Giotto, Bardi Chapel
The walls of the chapels and the rest of the interior of the Basilica of Santa Croce were gradually transformed during the 14th century into a triumph of Gothic painting, such as had never been seen before (except in the Franciscan Basilica at Assisi). Frescoes, polyptyches and stained glass windows were created by the great artist Cimabue ( Velluti Chapel, with a few traces of frescoes), the even greater artist Giotto (Bardi and Peruzzi Chapels, between 1320-30 circa) and all his school: Maso di Banco (Bardi di Vernio Chapel, around 1340), Taddeo Gaddi (Baroncelli-Giugni Chapel, 1332-38 circa, and the Calderini-Riccardi Chapel, frescoes destroyed in the 17th century), and Bernardo Daddi (Pulci-Berardi Chapel, 1330 circa).
Gaddi, Main Chapel
Second generation artists from the school of Giotto also worked here, including Giovanni da Milano (Rinuccini Chapel, 1363-66 circa, inside the sacristy), Agnolo Gaddi (Maggiore or Alberti Chapel, 1380 circa, the Castellani Chapel, 1385 circa, and the Bardi Chapel in the lefthand transept, frescoes that have since been destroyed) and the Orcagna family: Andrea di Cione and his brothers covered the whole of the interior with several cycles of frescoes, including the beautiful Triumph of Death (1360 circa), of which only a few fragments remain today in the Museum of the Opera of Santa Croce.
In fact, between 1566-84, like many other churches in the city, the basilica was put through one of Giorgio Vasari's interventions of "modernization", which meant that he painted over and destroyed the frescoes in the three naves and applied a series of heavy classical style altars to the walls: fragments from the Triumph of Death (a popular subject after the plague epidemic in 1348) were only recently found behind one of these altars.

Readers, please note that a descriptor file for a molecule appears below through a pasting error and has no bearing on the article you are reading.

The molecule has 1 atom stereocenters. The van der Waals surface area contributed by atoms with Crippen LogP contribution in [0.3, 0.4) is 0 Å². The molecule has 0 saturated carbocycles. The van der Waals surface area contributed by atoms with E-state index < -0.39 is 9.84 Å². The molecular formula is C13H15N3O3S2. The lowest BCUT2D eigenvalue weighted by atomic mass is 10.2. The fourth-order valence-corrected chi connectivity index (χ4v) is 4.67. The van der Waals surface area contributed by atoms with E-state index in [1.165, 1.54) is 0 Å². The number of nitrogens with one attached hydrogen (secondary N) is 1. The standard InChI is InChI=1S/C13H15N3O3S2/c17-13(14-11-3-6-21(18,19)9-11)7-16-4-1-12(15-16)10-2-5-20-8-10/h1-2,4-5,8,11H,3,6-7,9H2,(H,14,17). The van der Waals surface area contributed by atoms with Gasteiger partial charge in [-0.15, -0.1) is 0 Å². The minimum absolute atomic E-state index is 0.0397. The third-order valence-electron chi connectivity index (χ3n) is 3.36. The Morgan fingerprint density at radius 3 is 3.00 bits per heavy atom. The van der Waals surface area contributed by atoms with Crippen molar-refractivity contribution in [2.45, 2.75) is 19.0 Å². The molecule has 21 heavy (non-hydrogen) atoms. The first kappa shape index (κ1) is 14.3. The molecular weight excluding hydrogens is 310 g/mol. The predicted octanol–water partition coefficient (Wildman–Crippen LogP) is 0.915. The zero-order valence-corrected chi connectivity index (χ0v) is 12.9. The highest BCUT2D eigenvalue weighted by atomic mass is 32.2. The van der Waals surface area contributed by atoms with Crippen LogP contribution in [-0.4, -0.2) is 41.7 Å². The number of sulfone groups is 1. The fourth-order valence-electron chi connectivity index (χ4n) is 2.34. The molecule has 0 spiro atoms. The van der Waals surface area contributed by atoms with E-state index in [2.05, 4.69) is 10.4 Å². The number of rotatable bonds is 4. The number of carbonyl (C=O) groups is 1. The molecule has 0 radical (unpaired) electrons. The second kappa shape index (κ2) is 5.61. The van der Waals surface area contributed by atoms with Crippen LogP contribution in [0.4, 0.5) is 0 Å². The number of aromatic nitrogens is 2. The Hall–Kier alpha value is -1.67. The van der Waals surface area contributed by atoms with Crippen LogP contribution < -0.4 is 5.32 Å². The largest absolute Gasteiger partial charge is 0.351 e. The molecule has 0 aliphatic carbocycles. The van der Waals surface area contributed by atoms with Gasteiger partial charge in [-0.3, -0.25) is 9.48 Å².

Santi di Tito, Supper at Emmaus
Vasari also knocked down the chancel partition which was often used during the Middle Ages to divide the naves (for the common people) from the chancel and the area of the apse (reserved for the clergy and city dignitaries). The smaller chapels and other altars that were attached to the partition were transferred in regular sequence along the minor naves and decorated with huge paintings by some of the finest Florentine artists of the 16th century: Vasari himself, Bronzino, Alessandro Allori, Cigoli, Empoli, Santi di Tito and others. The high altar was also subjected to Vasari's "improvements" and replaced by a huge carved and gilded wooden "machine", decorated with statues of saints and angels and an enormous baldachin. This overpowering invention was dismantled in 1869 but parts of it can still be seen in the Bardi Chapel in the transept.
To put a cap on Vasari's alterations, the Gothic painting suffered additional damage in the early decades of the 18th century, when other frescoes were destroyed, painted over or replaced. Even Giotto's frescoes were damaged or, as in the case of the decorations in the Tosinghi-Spinelli Chapel, completely lost, while the frescoes in the Bardi and Peruzzi Chapels, which had been whitewashed over, were not discovered again until the middle of the last century.